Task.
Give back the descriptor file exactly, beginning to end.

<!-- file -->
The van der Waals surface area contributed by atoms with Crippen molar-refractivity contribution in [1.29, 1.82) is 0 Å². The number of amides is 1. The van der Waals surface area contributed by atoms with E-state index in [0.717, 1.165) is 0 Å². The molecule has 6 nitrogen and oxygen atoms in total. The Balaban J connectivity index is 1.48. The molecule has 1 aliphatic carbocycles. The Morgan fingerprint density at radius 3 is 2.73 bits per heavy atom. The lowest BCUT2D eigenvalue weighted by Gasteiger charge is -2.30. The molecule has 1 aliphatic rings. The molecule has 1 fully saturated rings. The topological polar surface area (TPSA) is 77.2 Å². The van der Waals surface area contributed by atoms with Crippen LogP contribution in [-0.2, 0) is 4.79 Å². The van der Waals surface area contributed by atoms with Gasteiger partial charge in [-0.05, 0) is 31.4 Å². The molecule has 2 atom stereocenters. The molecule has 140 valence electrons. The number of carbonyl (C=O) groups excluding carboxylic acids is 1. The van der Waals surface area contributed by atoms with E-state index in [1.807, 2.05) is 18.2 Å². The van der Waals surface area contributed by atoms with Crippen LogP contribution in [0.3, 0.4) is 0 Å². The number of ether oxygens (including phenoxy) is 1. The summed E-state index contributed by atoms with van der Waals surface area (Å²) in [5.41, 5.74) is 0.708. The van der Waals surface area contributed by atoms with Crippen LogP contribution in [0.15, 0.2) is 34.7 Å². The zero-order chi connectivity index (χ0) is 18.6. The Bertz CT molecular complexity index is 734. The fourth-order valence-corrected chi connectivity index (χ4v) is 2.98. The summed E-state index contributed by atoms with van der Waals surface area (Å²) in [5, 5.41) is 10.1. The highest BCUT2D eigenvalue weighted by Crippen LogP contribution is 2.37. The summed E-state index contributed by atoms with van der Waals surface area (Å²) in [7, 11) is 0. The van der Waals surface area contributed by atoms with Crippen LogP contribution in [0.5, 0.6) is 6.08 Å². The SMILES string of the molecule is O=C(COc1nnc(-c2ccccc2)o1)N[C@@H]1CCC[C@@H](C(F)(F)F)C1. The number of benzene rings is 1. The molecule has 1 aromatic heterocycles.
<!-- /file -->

The van der Waals surface area contributed by atoms with Crippen molar-refractivity contribution in [1.29, 1.82) is 0 Å². The number of amides is 1. The van der Waals surface area contributed by atoms with E-state index in [0.717, 1.165) is 0 Å². The molecule has 6 nitrogen and oxygen atoms in total. The Balaban J connectivity index is 1.48. The molecule has 1 aliphatic carbocycles. The Morgan fingerprint density at radius 3 is 2.73 bits per heavy atom. The lowest BCUT2D eigenvalue weighted by Gasteiger charge is -2.30. The molecule has 1 aliphatic rings. The molecule has 1 fully saturated rings. The topological polar surface area (TPSA) is 77.2 Å². The van der Waals surface area contributed by atoms with Crippen LogP contribution in [-0.2, 0) is 4.79 Å². The van der Waals surface area contributed by atoms with Gasteiger partial charge in [-0.05, 0) is 31.4 Å². The molecule has 2 atom stereocenters. The molecule has 140 valence electrons. The number of carbonyl (C=O) groups excluding carboxylic acids is 1. The van der Waals surface area contributed by atoms with E-state index in [1.807, 2.05) is 18.2 Å². The van der Waals surface area contributed by atoms with Crippen LogP contribution in [0.3, 0.4) is 0 Å². The number of ether oxygens (including phenoxy) is 1. The summed E-state index contributed by atoms with van der Waals surface area (Å²) in [5.41, 5.74) is 0.708. The van der Waals surface area contributed by atoms with Crippen LogP contribution in [0.15, 0.2) is 34.7 Å². The zero-order chi connectivity index (χ0) is 18.6. The Bertz CT molecular complexity index is 734. The fourth-order valence-corrected chi connectivity index (χ4v) is 2.98. The summed E-state index contributed by atoms with van der Waals surface area (Å²) in [5, 5.41) is 10.1. The highest BCUT2D eigenvalue weighted by Crippen LogP contribution is 2.37. The summed E-state index contributed by atoms with van der Waals surface area (Å²) in [7, 11) is 0. The van der Waals surface area contributed by atoms with Crippen LogP contribution in [0.5, 0.6) is 6.08 Å². The SMILES string of the molecule is O=C(COc1nnc(-c2ccccc2)o1)N[C@@H]1CCC[C@@H](C(F)(F)F)C1. The number of benzene rings is 1. The molecule has 1 aromatic heterocycles.